DUBAI, April 21 HSBC Holdings is
reviewing its operations in Iraq while continuing to invest in
Egypt despite a challenging near-term environment there, the
bank's regional chief executive said on Sunday.
"In terms of Iraq, it's a market that we will continue to
review," Simon Cooper, chief executive for the Middle East and
North Africa, told reporters at a media event in Dubai.
He did not elaborate and declined to comment when asked for
HSBC operates in Iraq through a 70 percent holding in Dar Es
Salaam Investment Bank.
The lender's presence in Iraq has been the subject of
speculation in recent months.
It had been due to be a bookrunner on a $1.35 billion
initial share sale of telecom firm Asiacell but its
name was absence from the deal when it took place in January.
Iraq's security and political situation has put off many
international banks, although some Middle Eastern lenders have
operations there, including Abu Dhabi Islamic Bank and
Qatar National Bank.
Its banking sector is also dominated by two state-owned
lenders - Rafidian and Rashid.
BUMPS IN THE ROAD
HSBC is in the last year of a three-year restructuring plan
under Chief Executive Stuart Gulliver. It has closed or sold 47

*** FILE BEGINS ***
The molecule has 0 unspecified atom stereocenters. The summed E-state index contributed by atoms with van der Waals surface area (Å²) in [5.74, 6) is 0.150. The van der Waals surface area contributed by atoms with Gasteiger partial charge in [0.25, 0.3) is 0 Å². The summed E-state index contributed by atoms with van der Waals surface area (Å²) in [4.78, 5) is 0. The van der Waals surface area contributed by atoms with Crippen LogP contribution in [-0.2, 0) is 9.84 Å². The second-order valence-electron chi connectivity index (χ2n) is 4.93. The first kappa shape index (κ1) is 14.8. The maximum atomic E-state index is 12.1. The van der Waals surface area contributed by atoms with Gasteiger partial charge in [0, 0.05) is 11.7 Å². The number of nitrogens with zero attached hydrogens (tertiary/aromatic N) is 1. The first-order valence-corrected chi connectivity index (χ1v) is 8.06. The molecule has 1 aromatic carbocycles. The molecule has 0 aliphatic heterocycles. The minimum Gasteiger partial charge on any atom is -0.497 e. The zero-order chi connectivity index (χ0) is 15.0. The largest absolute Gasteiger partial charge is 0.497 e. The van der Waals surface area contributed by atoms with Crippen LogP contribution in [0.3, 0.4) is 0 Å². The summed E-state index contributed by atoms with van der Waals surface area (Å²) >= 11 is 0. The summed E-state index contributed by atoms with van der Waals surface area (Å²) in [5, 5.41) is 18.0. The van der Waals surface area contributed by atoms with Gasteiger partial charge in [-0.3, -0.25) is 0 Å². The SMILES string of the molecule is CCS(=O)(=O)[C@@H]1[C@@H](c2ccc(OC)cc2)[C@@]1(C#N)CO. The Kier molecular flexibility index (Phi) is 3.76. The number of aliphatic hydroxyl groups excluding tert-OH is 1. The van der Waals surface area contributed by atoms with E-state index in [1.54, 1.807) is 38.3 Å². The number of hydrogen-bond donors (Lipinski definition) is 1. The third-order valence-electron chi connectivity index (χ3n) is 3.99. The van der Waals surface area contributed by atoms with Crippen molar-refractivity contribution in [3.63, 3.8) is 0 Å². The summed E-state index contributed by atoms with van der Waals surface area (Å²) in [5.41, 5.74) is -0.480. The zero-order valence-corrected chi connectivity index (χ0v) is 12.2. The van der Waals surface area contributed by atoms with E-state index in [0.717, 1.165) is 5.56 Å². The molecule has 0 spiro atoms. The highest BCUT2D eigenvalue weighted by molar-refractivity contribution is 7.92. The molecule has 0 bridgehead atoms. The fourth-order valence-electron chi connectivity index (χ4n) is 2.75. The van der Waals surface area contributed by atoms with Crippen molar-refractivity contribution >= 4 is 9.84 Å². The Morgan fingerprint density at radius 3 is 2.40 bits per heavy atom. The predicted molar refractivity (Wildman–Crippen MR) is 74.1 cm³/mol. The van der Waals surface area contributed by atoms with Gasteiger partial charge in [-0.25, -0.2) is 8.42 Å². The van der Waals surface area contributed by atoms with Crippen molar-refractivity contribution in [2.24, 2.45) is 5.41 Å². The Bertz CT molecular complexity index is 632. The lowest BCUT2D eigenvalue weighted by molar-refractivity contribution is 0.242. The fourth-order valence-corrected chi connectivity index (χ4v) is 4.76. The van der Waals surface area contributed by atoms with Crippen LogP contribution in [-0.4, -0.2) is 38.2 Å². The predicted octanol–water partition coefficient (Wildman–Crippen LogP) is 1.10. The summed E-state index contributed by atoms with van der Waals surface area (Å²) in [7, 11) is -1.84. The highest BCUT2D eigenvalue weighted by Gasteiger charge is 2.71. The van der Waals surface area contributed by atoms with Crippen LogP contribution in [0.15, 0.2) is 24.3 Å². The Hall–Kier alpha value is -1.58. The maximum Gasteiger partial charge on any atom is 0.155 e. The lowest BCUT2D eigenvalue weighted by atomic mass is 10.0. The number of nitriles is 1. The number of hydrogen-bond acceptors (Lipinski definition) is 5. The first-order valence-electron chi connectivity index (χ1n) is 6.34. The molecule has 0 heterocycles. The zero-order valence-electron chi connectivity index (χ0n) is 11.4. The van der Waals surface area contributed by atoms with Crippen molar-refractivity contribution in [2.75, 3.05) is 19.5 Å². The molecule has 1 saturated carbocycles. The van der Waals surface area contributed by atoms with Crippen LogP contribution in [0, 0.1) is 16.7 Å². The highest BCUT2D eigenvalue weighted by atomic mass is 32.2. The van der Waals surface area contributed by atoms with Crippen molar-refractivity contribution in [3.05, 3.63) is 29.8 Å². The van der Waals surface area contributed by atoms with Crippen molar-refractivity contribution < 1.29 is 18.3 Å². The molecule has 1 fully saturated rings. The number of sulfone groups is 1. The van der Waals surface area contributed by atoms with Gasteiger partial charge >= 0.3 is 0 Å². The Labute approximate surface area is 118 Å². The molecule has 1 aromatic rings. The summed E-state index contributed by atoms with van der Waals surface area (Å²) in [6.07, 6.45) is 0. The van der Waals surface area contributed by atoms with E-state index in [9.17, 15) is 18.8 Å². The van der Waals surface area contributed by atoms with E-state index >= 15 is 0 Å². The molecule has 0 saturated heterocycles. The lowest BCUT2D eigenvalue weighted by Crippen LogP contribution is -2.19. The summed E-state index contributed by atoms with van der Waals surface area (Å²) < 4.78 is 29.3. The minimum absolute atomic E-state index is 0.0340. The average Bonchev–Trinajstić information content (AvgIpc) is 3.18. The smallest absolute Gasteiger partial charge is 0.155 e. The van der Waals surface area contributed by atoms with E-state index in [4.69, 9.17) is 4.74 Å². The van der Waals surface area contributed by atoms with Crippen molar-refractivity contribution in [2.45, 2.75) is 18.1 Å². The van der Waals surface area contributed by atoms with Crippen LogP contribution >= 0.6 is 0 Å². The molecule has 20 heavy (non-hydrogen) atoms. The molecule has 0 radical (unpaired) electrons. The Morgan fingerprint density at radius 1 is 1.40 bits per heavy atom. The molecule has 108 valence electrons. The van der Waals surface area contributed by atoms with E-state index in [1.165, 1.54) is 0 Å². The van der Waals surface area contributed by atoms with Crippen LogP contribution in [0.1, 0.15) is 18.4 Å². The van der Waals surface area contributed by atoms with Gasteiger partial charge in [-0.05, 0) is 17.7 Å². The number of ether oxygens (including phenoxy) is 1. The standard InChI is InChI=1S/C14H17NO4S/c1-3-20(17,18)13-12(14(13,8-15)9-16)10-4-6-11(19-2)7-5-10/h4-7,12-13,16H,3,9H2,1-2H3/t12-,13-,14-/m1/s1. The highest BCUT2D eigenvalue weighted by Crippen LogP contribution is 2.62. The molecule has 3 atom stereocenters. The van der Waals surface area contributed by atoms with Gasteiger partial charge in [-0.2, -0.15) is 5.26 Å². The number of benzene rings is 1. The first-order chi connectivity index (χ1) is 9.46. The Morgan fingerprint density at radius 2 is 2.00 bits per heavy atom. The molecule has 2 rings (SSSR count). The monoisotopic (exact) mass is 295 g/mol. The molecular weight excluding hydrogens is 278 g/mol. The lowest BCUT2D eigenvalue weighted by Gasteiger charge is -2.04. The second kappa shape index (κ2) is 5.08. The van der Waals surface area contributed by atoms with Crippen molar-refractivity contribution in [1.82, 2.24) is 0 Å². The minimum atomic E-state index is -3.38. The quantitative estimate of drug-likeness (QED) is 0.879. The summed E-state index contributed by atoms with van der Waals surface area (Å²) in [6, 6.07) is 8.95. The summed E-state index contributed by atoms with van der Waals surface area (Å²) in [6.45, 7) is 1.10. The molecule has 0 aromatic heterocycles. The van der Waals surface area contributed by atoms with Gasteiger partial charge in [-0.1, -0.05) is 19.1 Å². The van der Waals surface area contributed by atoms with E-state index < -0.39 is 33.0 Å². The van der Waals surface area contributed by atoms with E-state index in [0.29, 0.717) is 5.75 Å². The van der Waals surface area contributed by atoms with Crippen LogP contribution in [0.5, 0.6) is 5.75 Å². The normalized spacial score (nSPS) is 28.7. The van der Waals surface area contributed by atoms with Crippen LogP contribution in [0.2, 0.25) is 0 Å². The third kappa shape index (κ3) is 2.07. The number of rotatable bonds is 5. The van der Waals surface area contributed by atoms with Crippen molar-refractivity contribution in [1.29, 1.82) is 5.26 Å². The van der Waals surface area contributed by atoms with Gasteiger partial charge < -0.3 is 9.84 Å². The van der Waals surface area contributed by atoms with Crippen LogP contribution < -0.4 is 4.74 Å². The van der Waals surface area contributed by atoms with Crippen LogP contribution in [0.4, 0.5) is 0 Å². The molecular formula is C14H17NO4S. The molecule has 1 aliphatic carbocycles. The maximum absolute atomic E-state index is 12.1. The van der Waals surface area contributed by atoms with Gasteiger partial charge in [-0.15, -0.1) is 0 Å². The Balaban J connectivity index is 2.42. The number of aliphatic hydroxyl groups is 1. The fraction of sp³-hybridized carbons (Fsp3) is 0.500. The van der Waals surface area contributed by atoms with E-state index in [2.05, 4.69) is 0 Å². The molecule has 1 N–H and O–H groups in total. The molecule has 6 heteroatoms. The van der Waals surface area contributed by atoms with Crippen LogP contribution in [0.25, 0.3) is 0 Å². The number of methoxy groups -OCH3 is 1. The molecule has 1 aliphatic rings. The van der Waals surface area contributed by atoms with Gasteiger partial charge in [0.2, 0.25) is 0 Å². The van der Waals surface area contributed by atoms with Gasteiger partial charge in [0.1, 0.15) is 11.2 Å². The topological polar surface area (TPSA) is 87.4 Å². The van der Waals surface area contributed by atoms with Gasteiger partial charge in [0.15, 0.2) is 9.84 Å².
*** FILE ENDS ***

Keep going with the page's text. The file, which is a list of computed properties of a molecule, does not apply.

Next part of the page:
businesses and cut 38,000 jobs around the world in an attempt to
reduce costs and improve profitability.
Cooper said that Egypt was experiencing a number of "bumps
in the road" as it transitioned to democracy but that the bank
was continuing to invest in the country, pointing to a couple of
branch openings in the first quarter of 2013.
Egypt's central bank introduced foreign exchange auctions at
the end of December as part of efforts to stave off a currency
crisis triggered by a run on the pound, which has lost around a
tenth of its value this year.
Meanwhile, 12 days of talks between the IMF and the
government ended last week without an agreement on a
much-delayed $4.8 billion loan needed to ease a deepening
Cooper said the bank had no plans to begin operations in
Morocco or Tunisia in the short or medium term, while its Libya
business would remain at a representative office level for the
The bank's regional priorities remain Saudi Arabia, the
United Arab Emirates, Qatar and Oman because of favourable
economic conditions and high levels of planned infrastructure
spending, Cooper said.
(Reporting by David French; editing by Jason Neely)